Each device will have an internal network IP within your home network, usually 192.168.x.x or 10.x.x.x
These IP's allow all the computers in the network to communicate amongst themselves.
The modem will connect to the ISP and be provided with 1 external IP address. The Router will communicate to the modem if you make a request to an domain or IP address that cannot be found in the local network.
While your public IP address, as provided by your ISP, usually doesn't change, it could change.
Your internal devices will all have distinct IP Addresses, but depending on how you set up your network, the may or may not change as you turn them on and off. There are two modes for assigning IP Addresses on your internal network: Static and Dynamic (DHCP). If you decide to assign each device a static IP Address, then the address will never change. If you decide to allow your router to dynamically assign IP Addresses, then each device could get a different IP address each time it turns on.
Think of it like a City, Zip Code, Community, Apartment/house/Unit #.
Here is a common default private IP address. 192.168.1.0 (addresses range in that network from 192.168.1.1 - 192.168.1.254; once you hit 255 at the end, it becomes 192.168.2.0 because each grouping or "octet" fills 255 bits.)
Okay.. the analogy... 192.168.1.X (x = an unknown number from 0-254) = Miami.33166.HamptonLakes.Apartment/House/Unit#.
Example: 192.168.1.1 = Miami.33166.HamptonLakes.GateHouseToEnterYourCommunity. The first address of your network's IP address range is defaulted to your router aka Gateway (since it's actually also is the gateway to your internal network the way a gate house is to a community).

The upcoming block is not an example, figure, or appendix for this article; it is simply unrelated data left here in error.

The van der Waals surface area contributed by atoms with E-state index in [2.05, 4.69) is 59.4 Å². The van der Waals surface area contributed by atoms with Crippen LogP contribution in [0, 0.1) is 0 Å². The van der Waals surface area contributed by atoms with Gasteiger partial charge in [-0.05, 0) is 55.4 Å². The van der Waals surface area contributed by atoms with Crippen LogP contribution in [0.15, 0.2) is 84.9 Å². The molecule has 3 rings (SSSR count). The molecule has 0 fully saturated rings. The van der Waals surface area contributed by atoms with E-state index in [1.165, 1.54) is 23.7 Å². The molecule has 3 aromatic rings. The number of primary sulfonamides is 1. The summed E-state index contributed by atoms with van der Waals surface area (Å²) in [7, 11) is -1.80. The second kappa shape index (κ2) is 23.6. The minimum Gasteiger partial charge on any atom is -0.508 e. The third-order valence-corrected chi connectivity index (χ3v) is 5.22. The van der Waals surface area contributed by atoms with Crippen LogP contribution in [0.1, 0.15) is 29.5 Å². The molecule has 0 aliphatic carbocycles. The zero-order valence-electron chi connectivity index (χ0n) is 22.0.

Now, you can have addresses within the gated community (the community only has 252 addresses available since .1 was given to the gatehouse and .254 is reserved as a broadcast address (you don't need to really know this). Let's say that your Laptop enters the community and requests an address as a part of the network. The router will assign an address to the laptop. Keep in mind, as long as it's in the network (the community), the first 3 octets are the same as the router (UNLESS the community is bigger and it can actually go past 255 addresses; it will then affect the 3rd octet but I doubt you'll hit that situation in a home or any small business. So your router also acts as an address provider (or person assigning a home to residents<-- your laptop) aside from being the gateway that has a directory of the entire neighborhood (and security guard). Your laptop gets the address 192.168.1.3. (Unit 3 of the community #1 aka Hampton Lakes). Now keep in mind that you are using the default of this community, which is nonpermanent addressing that is done automatically between the router & user device. It's as if your laptop (the resident of the network) is leasing the home #3 and a normal dynamic addressing (the default for most routers) has a lease period of a week. So once it's been a week, your router will drop the address from the lease pool and potentially assign it to another device (especially if it specifically asks for it; the user manually configures it) if your laptop isn't connected to renew the same address with another request.
So it is sort of like leasing or renting an apartment or home as the IP terms indicate. Static (permanent) is different where you have to manually request the specific address from the device. You can sort of consider this as purchasing one of the homes. Now no other person or device can use that address to some extent. To actually set this in stone, you'd have to get into your router (or a device such as a server that takes care of addressing) and permanently assign that address to the same device as well since the router doesn't know that they device actually bought the address. That requires more configurations but this comment is already way too long, and I doubt you will ever need to assign static IP addresses.